Commodities like gold and silver have surged this year, thanks to geopolitical uncertainty like "Brexit," the Federal Reserve's reluctance to raise its main interest rate and foreign buyers. But with the price of silver up nearly 40% year-to-date, investors are wondering whether it can continue. Experts say it may have more room to run, particularly as global interest rates continue to stay negative.
"I think there are several driving forces, but the rampant rise in the amount of negative interest rate sovereign debt around the world is a major factor," said Andrew Chanin, CEO of Pure Funds, of the rise in silver. "People haven't wanted to own precious metals in the past, because they don't yield anything -- well something that yields zero is better than something that has a negative yield."An ounce of silver cost $14.32 at the beginning of 2016, fresh off an increase in the federal funds rate from the Federal Reserve in December 2015. Since then, the price of silver has risen to nearly $19.50 an ounce, according to PMBull.com, which tracks gold and silver prices. This comes as the Fed has pushed back interest rate hikes and concern about the U.S. presidential election has weighed on investor sentiment around the world.
In late August, Federal Reserve Chairman Janet Yellen said the case for an increase in the federal funds rate had "strengthened," thanks to a strong jobs market, which has averaged more 200,000 jobs add over the past twelve months and an unemployment rate of 4.9%. Inflation has started to tick up as well, with the consumer price index (CPI) rising 0.2% in August, as the price of shelter and medical care rose.
Still, the Federal Open Market Committee (FOMC) chose to hold off raising rates in September, fueling more fire to the rally in silver, which Chanin believes will continue.
"Given currency devaluations, easy monetary policies and geopolitical uncertainties, we're starting to see a tug of war between those who require silver for industrial demand and those who require it as as previous metal," Chanin said, highlighting that silver is used in things like solar energy, electronics, mirrors and the like.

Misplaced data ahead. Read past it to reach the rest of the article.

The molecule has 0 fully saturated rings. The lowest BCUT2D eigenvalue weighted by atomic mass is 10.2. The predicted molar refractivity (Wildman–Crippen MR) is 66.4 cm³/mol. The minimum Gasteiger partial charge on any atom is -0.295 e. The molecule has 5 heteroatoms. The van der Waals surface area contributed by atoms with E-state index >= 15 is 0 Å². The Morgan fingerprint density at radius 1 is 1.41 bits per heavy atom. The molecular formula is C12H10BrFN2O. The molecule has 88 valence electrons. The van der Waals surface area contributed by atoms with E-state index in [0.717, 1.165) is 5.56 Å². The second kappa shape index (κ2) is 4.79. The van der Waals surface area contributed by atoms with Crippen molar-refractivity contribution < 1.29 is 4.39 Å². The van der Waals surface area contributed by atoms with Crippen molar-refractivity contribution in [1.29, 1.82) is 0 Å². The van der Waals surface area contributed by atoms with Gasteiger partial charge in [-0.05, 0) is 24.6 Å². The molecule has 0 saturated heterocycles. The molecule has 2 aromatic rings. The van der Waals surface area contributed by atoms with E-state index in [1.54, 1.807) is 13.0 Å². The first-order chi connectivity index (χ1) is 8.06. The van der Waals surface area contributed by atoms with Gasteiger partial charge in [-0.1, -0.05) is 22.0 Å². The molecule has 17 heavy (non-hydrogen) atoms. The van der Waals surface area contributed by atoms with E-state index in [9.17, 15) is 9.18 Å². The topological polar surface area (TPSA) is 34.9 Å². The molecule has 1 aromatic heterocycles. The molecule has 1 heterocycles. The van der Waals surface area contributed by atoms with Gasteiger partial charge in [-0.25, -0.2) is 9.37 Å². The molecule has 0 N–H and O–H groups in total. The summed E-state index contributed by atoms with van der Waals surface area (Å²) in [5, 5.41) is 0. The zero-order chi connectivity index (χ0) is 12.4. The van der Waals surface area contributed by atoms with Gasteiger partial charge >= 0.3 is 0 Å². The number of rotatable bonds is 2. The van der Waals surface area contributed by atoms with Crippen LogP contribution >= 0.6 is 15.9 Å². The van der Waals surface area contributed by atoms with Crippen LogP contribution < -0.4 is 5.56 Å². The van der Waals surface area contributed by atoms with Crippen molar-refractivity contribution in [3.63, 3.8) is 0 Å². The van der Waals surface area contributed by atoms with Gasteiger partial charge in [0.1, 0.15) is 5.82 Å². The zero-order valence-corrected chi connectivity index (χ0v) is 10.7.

The PureFunds ISE Junior Silver ETF (SILJ) has risen more than 200% year-to-date, thanks in part to the rise in the price of silver, as well as the rebound in the fundamentals on the silver miners' themselves. The companies have been able to raise capital and mine silver at profitable levels. A lot of these companies were very undervalued, Chanin added, but because of the rising price in silver, "their economic viability changed very quickly."
After Brexit, which was held on June 23, the price of silver has rose 7.3%, outpacing the gain in gold. Traditionally, the two commodities, which are closely linked, trade around a 70:1 ratio. At a current price of $1,343 an ounce for gold, silver is in lock-step with its historical patterns, but any increase in uncertainty could send silver higher, with some analysts suggesting $30 an ounce might be achievable.
DoubleLine Capital chief executive Jeffrey Gundlach has championed silver for quite some time. In his most recent market webcast, Gundlach said he sees gold going to $1,400 an ounce, and he hasn't sold any this year. If gold were to go to $1,400 an ounce, silver could see $20 an ounce, based off historical patterns.
Bruce Kamish of Real Money, TheStreet's premium site for active traders, adds that lots of technical signs point to fresh strength for gold. Click here to see six bullish gold-related charts that he's compiled.
Futures traders are certainly betting on more price appreciation for silver, which has industrial use cases as well as popularity in the jewelry market. According to the CME Group website, the Dec. 2017 contract shows traders are betting the price of silver will rise to over $20 an ounce.
Since the start of the year, iShares Silver Trust ETF (SLV) , which according to its prospectus, "seeks to reflect the performance of the price of silver before payment of its expenses and liabilities," has gained 40.5% this year.
Foreign buyers are also part of the reason silver has performed so well in 2016. Chinese buyers have been actively buying silver future contracts, due in part to continued easing monetary policy around the globe. Because of its lower cost than gold, silver has traditionally seen more speculative bets, Maike Futures Co. analyst Wang Jinyu told the Wall Street Journal in July.
The prevailing thought has been that for every ounce of gold in the ground, there were between 14 and 16 ounces of silver, but that number is more like 9 ounces, Chanin said. Between the industrial use cases, as well as jewelry, investors are left with just one-third of the viable amount of silver for investment purposes.
"I don't think people are taking into account just how rare silver truly is," Chanin said. "It wouldn't be inconceivable to see a supply shortage if there was heightened demand in that case, a ratio of twenty to one or less than twenty to one is not an impossibility."